Morales and the Movement for Socialism’s (MAS) true crime ⎯ in the eyes of the salivating gas multinationals and their local lackeys ⎯ was the severing of Bolivia’s historically exploitative relationship with the U.S.

In 2005, Evo Morales became the 80th president of Bolivia and its first Indigenous. In 2006, the MAS re-nationalized Bolivia’s vast gas reserves. Morales expelled the DEA, USAID, the Peace Corps and the U.S. ambassador because of their agendas of political intervention in domestic affairs, which is illegal in any country, as it is surely in the US. Aware of the 200 plus U.S. military invasions in the continent in the 20th century, the MAS established an anti-imperialist military school to train their own officers and rank and file soldiers. Cholitas, as Aymara women are known, have made important gains since 2005. Traditionally alienated from the formal economy and exploited as servants in the homes of the wealthy, Bolivia’s women have carved out new economic and cultural terrain to exercise more self-determination over their lives.

Despite all of the social and economic gains, the process of change was unable to completely transform the old state apparatus over the past thirteen years. In the decisive moment, when the rule of law came under attack, important sectors of the military high command and the police supported the coup.

In Evo’s own words upon resigning, in order to prevent more attacks against innocent Bolivians, “my sin is I’m indigenous and I’m a leftist.”

Contextualizing the Coup

Contrary to what the second-place candidate Carlos Mesa, Luis Fernando Camacho and other pro-coup forces would have us believe, the violence and chaos is not just about Morales’ fourth presidential term; it is about what class forces control the future of Bolivia.

The overthrow of the MAS government and the victory of pro-U.S. interventionist forces, for the present moment, represent a monumental setback for the Bolivian people as well as for the cause of regional independence and democracy, akin to the rise of Pinochet in Chile in 1973.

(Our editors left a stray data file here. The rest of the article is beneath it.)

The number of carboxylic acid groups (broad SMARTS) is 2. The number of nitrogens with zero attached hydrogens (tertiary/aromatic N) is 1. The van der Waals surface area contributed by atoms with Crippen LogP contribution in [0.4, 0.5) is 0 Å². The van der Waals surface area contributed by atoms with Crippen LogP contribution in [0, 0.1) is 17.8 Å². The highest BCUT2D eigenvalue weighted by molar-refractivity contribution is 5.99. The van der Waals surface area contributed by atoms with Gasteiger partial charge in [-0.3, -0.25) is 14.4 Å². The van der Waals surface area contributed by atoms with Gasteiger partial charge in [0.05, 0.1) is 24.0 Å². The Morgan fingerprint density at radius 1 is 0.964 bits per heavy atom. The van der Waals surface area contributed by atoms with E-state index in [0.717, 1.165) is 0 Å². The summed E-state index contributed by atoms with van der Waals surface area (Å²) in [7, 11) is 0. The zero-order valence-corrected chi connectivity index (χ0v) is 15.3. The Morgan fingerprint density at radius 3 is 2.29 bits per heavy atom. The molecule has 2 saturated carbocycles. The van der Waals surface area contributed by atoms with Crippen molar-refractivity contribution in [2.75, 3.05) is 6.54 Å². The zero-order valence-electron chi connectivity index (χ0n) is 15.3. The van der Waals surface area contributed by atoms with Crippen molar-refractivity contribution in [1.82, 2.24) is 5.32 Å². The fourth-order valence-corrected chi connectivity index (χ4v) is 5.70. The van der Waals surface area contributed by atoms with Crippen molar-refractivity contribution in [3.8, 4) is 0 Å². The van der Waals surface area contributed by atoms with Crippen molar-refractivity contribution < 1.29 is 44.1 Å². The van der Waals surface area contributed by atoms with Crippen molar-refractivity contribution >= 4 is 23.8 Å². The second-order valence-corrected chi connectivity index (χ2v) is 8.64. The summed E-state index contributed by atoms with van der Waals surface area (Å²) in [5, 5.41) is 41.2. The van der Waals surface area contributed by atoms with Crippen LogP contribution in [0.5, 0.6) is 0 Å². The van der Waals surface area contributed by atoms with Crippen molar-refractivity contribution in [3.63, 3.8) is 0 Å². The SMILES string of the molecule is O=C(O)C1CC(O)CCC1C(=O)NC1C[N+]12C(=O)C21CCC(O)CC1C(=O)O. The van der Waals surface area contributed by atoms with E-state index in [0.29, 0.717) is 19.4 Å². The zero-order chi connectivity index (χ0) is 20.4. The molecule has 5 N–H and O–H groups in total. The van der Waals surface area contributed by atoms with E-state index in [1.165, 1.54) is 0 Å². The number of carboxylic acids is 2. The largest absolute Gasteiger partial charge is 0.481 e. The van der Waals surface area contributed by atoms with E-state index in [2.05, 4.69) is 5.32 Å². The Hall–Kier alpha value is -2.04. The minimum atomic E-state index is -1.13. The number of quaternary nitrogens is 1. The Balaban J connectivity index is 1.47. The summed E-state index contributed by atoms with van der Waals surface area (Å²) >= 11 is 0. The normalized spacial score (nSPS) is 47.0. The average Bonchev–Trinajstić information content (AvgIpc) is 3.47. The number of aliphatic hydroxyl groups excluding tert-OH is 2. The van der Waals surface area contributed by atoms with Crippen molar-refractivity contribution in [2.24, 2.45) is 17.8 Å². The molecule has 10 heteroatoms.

While 66.2% of Bolivians are of Indigenous or mestizo (mixed Native and European with the indigenous component higher than the European) ancestry, the violence is concentrated in Santa Cruz and other areas where the largely lighter-skinned, Spanish-descendent, wealthier sectors have no interest in Bolivian unity and democracy.[14] The concentration of wealth in these sectors is the result of unequal development, a direct product of centuries of colonialism.

Santa Cruz tried to secede from Bolivia in 2008. The secessionist forces trampled on the red, yellow and green flag of the Plurinational State of Bolivia, the Wiphala, electing instead to fly the green and white regional flag. The call for “autonomy” and the latest burning of homes and violent attacks seek to steal back the direction of the Bolivian state. Driven by racism and a thirst for the unconstrained power they have been accustomed to since the inception of Bolivia’s history, these class forces believe they have won this round, forcing Morales and García from power.

An Insurrectionary Continent

It is important to place the temporary setback in Bolivia in the wider context of what is unfolding across Latin America.

Bolivia’s neighbor to the south, Argentina, just rejected the right-wing agenda of Macrismo at the polls. To the west, Chile is in revolt against a billionaire agenda and president, Sebastián Piñera. Further north, Colombia rejected Uribismo in local elections. Lula –the most popular politician in Brazil — is free after 19 months as a political prisoner. Millions of Haitians are in the streets demanding an end to U.S.-led exploitation and occupation. In Ecuador, there is a popular movement against Lenín Moreno’s hard turn towards the neoliberal economic model. And in Mexico, President Andrés Manuel López Obrador leads a new party which aims at building a post-neoliberal order for the country. Venezuela and Cuba continue to fight back against an all-out U.S. diplomatic, military, media and economic offensive.

The Coup Cannot Bury the Process of Change

As this article goes to press, there are numerous official denunciations of the coup from governments which defend the constitutional order in Bolivia as well as expressions of solidarity from progressive forces around the world. This is indeed a great blow to democracy and social justice in the Americas.

The OAS, after having failed to denounce the violence and racist attacks perpetrated by coup forces, has belatedly voiced support for the preservation of the constitutional order, for a new electoral authority, and for new elections, all of which were sought by President Morales himself.